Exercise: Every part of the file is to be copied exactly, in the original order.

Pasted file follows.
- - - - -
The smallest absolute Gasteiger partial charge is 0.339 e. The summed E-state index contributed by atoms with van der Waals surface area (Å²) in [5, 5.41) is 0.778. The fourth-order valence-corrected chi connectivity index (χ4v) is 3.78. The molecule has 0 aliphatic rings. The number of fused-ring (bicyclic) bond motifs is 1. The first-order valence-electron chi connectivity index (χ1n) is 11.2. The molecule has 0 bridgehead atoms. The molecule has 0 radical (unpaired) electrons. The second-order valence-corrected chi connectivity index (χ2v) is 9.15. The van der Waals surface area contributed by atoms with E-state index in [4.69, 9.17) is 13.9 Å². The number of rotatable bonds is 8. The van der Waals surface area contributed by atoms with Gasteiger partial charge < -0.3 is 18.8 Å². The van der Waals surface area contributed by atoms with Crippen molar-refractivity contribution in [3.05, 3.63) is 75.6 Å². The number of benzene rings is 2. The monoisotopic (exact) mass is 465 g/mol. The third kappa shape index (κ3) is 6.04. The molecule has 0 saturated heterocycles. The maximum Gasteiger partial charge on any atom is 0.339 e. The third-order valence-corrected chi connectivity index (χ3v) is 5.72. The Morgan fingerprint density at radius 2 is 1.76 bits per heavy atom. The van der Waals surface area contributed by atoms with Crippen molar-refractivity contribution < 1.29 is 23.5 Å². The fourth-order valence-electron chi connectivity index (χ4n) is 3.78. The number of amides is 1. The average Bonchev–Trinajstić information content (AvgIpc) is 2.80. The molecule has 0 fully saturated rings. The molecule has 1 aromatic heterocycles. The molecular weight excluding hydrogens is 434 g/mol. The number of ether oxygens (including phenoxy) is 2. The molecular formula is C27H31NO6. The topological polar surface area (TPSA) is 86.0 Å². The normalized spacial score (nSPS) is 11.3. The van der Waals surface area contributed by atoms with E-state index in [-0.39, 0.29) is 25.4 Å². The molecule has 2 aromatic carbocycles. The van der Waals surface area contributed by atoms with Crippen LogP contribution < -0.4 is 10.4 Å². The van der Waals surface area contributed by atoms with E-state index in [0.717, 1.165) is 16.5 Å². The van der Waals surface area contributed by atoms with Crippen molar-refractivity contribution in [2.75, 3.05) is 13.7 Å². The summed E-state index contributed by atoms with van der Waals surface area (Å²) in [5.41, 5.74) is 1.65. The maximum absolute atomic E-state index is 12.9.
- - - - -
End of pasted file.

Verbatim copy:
The smallest absolute Gasteiger partial charge is 0.339 e. The summed E-state index contributed by atoms with van der Waals surface area (Å²) in [5, 5.41) is 0.778. The fourth-order valence-corrected chi connectivity index (χ4v) is 3.78. The molecule has 0 aliphatic rings. The number of fused-ring (bicyclic) bond motifs is 1. The first-order valence-electron chi connectivity index (χ1n) is 11.2. The molecule has 0 bridgehead atoms. The molecule has 0 radical (unpaired) electrons. The second-order valence-corrected chi connectivity index (χ2v) is 9.15. The van der Waals surface area contributed by atoms with E-state index in [4.69, 9.17) is 13.9 Å². The number of rotatable bonds is 8. The van der Waals surface area contributed by atoms with Gasteiger partial charge < -0.3 is 18.8 Å². The van der Waals surface area contributed by atoms with Crippen molar-refractivity contribution in [3.05, 3.63) is 75.6 Å². The number of benzene rings is 2. The monoisotopic (exact) mass is 465 g/mol. The third kappa shape index (κ3) is 6.04. The molecule has 0 saturated heterocycles. The maximum Gasteiger partial charge on any atom is 0.339 e. The third-order valence-corrected chi connectivity index (χ3v) is 5.72. The Morgan fingerprint density at radius 2 is 1.76 bits per heavy atom. The van der Waals surface area contributed by atoms with Crippen molar-refractivity contribution < 1.29 is 23.5 Å². The fourth-order valence-electron chi connectivity index (χ4n) is 3.78. The number of amides is 1. The average Bonchev–Trinajstić information content (AvgIpc) is 2.80. The molecule has 0 fully saturated rings. The molecule has 1 aromatic heterocycles. The molecular weight excluding hydrogens is 434 g/mol. The number of ether oxygens (including phenoxy) is 2. The molecular formula is C27H31NO6. The topological polar surface area (TPSA) is 86.0 Å². The normalized spacial score (nSPS) is 11.3. The van der Waals surface area contributed by atoms with E-state index in [-0.39, 0.29) is 25.4 Å². The molecule has 2 aromatic carbocycles. The van der Waals surface area contributed by atoms with Crippen LogP contribution < -0.4 is 10.4 Å². The van der Waals surface area contributed by atoms with E-state index in [0.717, 1.165) is 16.5 Å². The van der Waals surface area contributed by atoms with Crippen molar-refractivity contribution in [2.75, 3.05) is 13.7 Å². The summed E-state index contributed by atoms with van der Waals surface area (Å²) in [5.41, 5.74) is 1.65. The maximum absolute atomic E-state index is 12.9.